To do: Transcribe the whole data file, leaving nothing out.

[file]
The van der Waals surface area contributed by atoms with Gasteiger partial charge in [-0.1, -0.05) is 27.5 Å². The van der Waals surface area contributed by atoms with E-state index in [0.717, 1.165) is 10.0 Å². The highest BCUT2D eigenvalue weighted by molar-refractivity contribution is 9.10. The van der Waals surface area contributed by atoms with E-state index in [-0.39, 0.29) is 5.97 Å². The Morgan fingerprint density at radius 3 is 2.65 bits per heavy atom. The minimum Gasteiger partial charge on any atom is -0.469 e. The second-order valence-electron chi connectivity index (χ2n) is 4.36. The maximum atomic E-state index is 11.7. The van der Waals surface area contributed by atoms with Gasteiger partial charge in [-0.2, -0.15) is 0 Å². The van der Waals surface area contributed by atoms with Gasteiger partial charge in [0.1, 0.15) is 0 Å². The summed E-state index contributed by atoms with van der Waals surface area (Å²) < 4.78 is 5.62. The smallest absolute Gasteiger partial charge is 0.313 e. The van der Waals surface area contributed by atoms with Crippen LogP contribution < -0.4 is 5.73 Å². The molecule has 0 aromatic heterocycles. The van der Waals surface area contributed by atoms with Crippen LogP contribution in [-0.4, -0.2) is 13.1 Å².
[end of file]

The van der Waals surface area contributed by atoms with Gasteiger partial charge in [-0.1, -0.05) is 27.5 Å². The van der Waals surface area contributed by atoms with E-state index in [0.717, 1.165) is 10.0 Å². The highest BCUT2D eigenvalue weighted by molar-refractivity contribution is 9.10. The van der Waals surface area contributed by atoms with E-state index in [-0.39, 0.29) is 5.97 Å². The Morgan fingerprint density at radius 3 is 2.65 bits per heavy atom. The minimum Gasteiger partial charge on any atom is -0.469 e. The second-order valence-electron chi connectivity index (χ2n) is 4.36. The maximum atomic E-state index is 11.7. The van der Waals surface area contributed by atoms with Gasteiger partial charge in [-0.2, -0.15) is 0 Å². The van der Waals surface area contributed by atoms with Gasteiger partial charge in [0.1, 0.15) is 0 Å². The summed E-state index contributed by atoms with van der Waals surface area (Å²) < 4.78 is 5.62. The smallest absolute Gasteiger partial charge is 0.313 e. The van der Waals surface area contributed by atoms with Crippen LogP contribution < -0.4 is 5.73 Å². The molecule has 0 aromatic heterocycles. The van der Waals surface area contributed by atoms with Crippen LogP contribution in [-0.4, -0.2) is 13.1 Å².